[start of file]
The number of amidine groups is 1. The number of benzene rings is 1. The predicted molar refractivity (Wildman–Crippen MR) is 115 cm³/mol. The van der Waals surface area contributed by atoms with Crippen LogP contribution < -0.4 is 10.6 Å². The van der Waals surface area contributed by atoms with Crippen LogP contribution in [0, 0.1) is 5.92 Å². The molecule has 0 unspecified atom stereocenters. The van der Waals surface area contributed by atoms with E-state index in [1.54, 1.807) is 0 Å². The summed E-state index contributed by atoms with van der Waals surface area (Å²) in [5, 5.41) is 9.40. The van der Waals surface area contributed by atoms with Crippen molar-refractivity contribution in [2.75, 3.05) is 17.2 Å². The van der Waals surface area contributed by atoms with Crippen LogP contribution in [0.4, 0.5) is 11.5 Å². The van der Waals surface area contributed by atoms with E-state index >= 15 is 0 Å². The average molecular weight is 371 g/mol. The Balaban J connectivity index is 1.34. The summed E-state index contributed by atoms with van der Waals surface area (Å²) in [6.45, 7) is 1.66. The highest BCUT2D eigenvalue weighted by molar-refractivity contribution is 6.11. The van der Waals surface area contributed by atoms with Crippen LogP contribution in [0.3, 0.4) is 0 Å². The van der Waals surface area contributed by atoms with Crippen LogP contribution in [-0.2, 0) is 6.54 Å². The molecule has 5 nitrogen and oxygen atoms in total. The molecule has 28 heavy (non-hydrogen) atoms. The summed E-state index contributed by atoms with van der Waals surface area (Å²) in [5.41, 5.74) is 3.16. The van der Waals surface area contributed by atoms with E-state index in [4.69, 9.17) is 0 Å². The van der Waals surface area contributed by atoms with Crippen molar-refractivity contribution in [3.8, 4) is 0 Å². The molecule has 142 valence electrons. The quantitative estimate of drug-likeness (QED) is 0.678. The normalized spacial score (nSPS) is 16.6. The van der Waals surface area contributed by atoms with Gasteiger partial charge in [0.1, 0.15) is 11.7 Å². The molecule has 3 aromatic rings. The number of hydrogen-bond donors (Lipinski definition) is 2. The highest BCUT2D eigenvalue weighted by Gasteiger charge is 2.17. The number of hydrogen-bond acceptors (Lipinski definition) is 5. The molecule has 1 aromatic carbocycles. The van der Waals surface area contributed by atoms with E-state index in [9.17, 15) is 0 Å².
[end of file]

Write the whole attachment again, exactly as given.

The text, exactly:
The number of amidine groups is 1. The number of benzene rings is 1. The predicted molar refractivity (Wildman–Crippen MR) is 115 cm³/mol. The van der Waals surface area contributed by atoms with Crippen LogP contribution < -0.4 is 10.6 Å². The van der Waals surface area contributed by atoms with Crippen LogP contribution in [0, 0.1) is 5.92 Å². The molecule has 0 unspecified atom stereocenters. The van der Waals surface area contributed by atoms with E-state index in [1.54, 1.807) is 0 Å². The summed E-state index contributed by atoms with van der Waals surface area (Å²) in [5, 5.41) is 9.40. The van der Waals surface area contributed by atoms with Crippen molar-refractivity contribution in [2.75, 3.05) is 17.2 Å². The van der Waals surface area contributed by atoms with Crippen LogP contribution in [0.4, 0.5) is 11.5 Å². The van der Waals surface area contributed by atoms with E-state index >= 15 is 0 Å². The average molecular weight is 371 g/mol. The Balaban J connectivity index is 1.34. The summed E-state index contributed by atoms with van der Waals surface area (Å²) in [6.45, 7) is 1.66. The highest BCUT2D eigenvalue weighted by molar-refractivity contribution is 6.11. The van der Waals surface area contributed by atoms with Crippen LogP contribution in [0.3, 0.4) is 0 Å². The van der Waals surface area contributed by atoms with Crippen LogP contribution in [-0.2, 0) is 6.54 Å². The molecule has 5 nitrogen and oxygen atoms in total. The molecule has 28 heavy (non-hydrogen) atoms. The summed E-state index contributed by atoms with van der Waals surface area (Å²) in [5.41, 5.74) is 3.16. The van der Waals surface area contributed by atoms with E-state index in [4.69, 9.17) is 0 Å². The van der Waals surface area contributed by atoms with Crippen molar-refractivity contribution in [3.8, 4) is 0 Å². The molecule has 142 valence electrons. The quantitative estimate of drug-likeness (QED) is 0.678. The normalized spacial score (nSPS) is 16.6. The van der Waals surface area contributed by atoms with Gasteiger partial charge in [0.1, 0.15) is 11.7 Å². The molecule has 3 aromatic rings. The number of hydrogen-bond donors (Lipinski definition) is 2. The highest BCUT2D eigenvalue weighted by Gasteiger charge is 2.17. The number of hydrogen-bond acceptors (Lipinski definition) is 5. The molecule has 1 aromatic carbocycles. The van der Waals surface area contributed by atoms with E-state index in [9.17, 15) is 0 Å².